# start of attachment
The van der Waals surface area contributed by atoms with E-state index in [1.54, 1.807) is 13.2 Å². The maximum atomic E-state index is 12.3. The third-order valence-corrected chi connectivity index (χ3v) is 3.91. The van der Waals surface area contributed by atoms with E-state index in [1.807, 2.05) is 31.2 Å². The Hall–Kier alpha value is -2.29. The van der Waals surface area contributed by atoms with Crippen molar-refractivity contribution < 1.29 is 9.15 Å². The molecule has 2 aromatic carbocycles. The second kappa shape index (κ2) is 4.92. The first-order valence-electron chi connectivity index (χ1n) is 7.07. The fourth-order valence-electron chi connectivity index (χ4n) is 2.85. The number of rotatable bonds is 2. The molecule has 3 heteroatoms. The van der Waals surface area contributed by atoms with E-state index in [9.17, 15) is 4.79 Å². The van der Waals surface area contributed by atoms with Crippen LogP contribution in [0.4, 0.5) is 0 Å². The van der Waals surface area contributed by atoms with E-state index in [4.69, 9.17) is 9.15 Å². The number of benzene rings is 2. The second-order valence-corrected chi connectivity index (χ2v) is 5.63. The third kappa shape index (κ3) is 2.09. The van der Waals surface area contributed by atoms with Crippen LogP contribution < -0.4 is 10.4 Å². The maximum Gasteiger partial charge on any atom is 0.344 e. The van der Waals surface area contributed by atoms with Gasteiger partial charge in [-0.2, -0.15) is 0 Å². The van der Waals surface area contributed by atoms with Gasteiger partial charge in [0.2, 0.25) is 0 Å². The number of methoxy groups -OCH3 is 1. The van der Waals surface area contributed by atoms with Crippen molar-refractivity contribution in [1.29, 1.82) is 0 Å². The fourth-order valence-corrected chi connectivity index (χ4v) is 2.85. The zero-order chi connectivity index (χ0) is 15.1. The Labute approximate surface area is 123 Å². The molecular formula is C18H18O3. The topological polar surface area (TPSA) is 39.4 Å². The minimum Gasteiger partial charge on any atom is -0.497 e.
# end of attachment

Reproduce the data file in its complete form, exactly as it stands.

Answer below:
The van der Waals surface area contributed by atoms with E-state index in [1.54, 1.807) is 13.2 Å². The maximum atomic E-state index is 12.3. The third-order valence-corrected chi connectivity index (χ3v) is 3.91. The van der Waals surface area contributed by atoms with E-state index in [1.807, 2.05) is 31.2 Å². The Hall–Kier alpha value is -2.29. The van der Waals surface area contributed by atoms with Crippen molar-refractivity contribution < 1.29 is 9.15 Å². The molecule has 2 aromatic carbocycles. The second kappa shape index (κ2) is 4.92. The first-order valence-electron chi connectivity index (χ1n) is 7.07. The fourth-order valence-electron chi connectivity index (χ4n) is 2.85. The number of rotatable bonds is 2. The molecule has 3 heteroatoms. The van der Waals surface area contributed by atoms with E-state index in [9.17, 15) is 4.79 Å². The van der Waals surface area contributed by atoms with Crippen LogP contribution in [0.4, 0.5) is 0 Å². The van der Waals surface area contributed by atoms with E-state index in [4.69, 9.17) is 9.15 Å². The number of benzene rings is 2. The second-order valence-corrected chi connectivity index (χ2v) is 5.63. The third kappa shape index (κ3) is 2.09. The van der Waals surface area contributed by atoms with Crippen LogP contribution < -0.4 is 10.4 Å². The maximum Gasteiger partial charge on any atom is 0.344 e. The van der Waals surface area contributed by atoms with Gasteiger partial charge in [-0.2, -0.15) is 0 Å². The van der Waals surface area contributed by atoms with Gasteiger partial charge in [0.2, 0.25) is 0 Å². The number of methoxy groups -OCH3 is 1. The van der Waals surface area contributed by atoms with Crippen molar-refractivity contribution in [1.29, 1.82) is 0 Å². The fourth-order valence-corrected chi connectivity index (χ4v) is 2.85. The zero-order chi connectivity index (χ0) is 15.1. The Labute approximate surface area is 123 Å². The molecular formula is C18H18O3. The topological polar surface area (TPSA) is 39.4 Å². The minimum Gasteiger partial charge on any atom is -0.497 e.